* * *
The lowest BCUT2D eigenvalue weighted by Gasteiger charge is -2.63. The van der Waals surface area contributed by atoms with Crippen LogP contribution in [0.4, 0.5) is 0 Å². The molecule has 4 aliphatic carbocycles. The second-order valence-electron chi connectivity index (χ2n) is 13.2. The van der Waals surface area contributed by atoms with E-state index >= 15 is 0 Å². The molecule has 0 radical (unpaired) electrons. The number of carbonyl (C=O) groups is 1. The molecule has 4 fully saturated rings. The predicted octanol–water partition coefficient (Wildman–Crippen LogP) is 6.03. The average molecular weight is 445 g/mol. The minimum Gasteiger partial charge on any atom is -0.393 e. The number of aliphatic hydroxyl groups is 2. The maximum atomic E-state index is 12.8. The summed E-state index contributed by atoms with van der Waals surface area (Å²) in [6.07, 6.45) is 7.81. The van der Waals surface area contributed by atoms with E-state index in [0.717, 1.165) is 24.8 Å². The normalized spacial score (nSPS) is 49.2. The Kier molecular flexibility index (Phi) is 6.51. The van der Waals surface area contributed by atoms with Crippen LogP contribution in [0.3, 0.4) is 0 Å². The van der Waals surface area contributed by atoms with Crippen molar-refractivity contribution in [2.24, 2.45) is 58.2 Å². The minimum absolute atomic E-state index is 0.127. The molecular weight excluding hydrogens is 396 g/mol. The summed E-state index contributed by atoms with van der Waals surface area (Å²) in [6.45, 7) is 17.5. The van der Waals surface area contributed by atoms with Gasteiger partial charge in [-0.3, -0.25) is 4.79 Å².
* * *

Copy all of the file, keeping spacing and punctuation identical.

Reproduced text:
The lowest BCUT2D eigenvalue weighted by Gasteiger charge is -2.63. The van der Waals surface area contributed by atoms with Crippen LogP contribution in [0.4, 0.5) is 0 Å². The molecule has 4 aliphatic carbocycles. The second-order valence-electron chi connectivity index (χ2n) is 13.2. The van der Waals surface area contributed by atoms with E-state index >= 15 is 0 Å². The molecule has 0 radical (unpaired) electrons. The number of carbonyl (C=O) groups is 1. The molecule has 4 fully saturated rings. The predicted octanol–water partition coefficient (Wildman–Crippen LogP) is 6.03. The average molecular weight is 445 g/mol. The minimum Gasteiger partial charge on any atom is -0.393 e. The number of aliphatic hydroxyl groups is 2. The maximum atomic E-state index is 12.8. The summed E-state index contributed by atoms with van der Waals surface area (Å²) in [6.07, 6.45) is 7.81. The van der Waals surface area contributed by atoms with E-state index in [0.717, 1.165) is 24.8 Å². The normalized spacial score (nSPS) is 49.2. The Kier molecular flexibility index (Phi) is 6.51. The van der Waals surface area contributed by atoms with Crippen LogP contribution in [0.3, 0.4) is 0 Å². The van der Waals surface area contributed by atoms with Crippen molar-refractivity contribution in [2.24, 2.45) is 58.2 Å². The minimum absolute atomic E-state index is 0.127. The molecular weight excluding hydrogens is 396 g/mol. The summed E-state index contributed by atoms with van der Waals surface area (Å²) in [6.45, 7) is 17.5. The van der Waals surface area contributed by atoms with Gasteiger partial charge in [-0.3, -0.25) is 4.79 Å².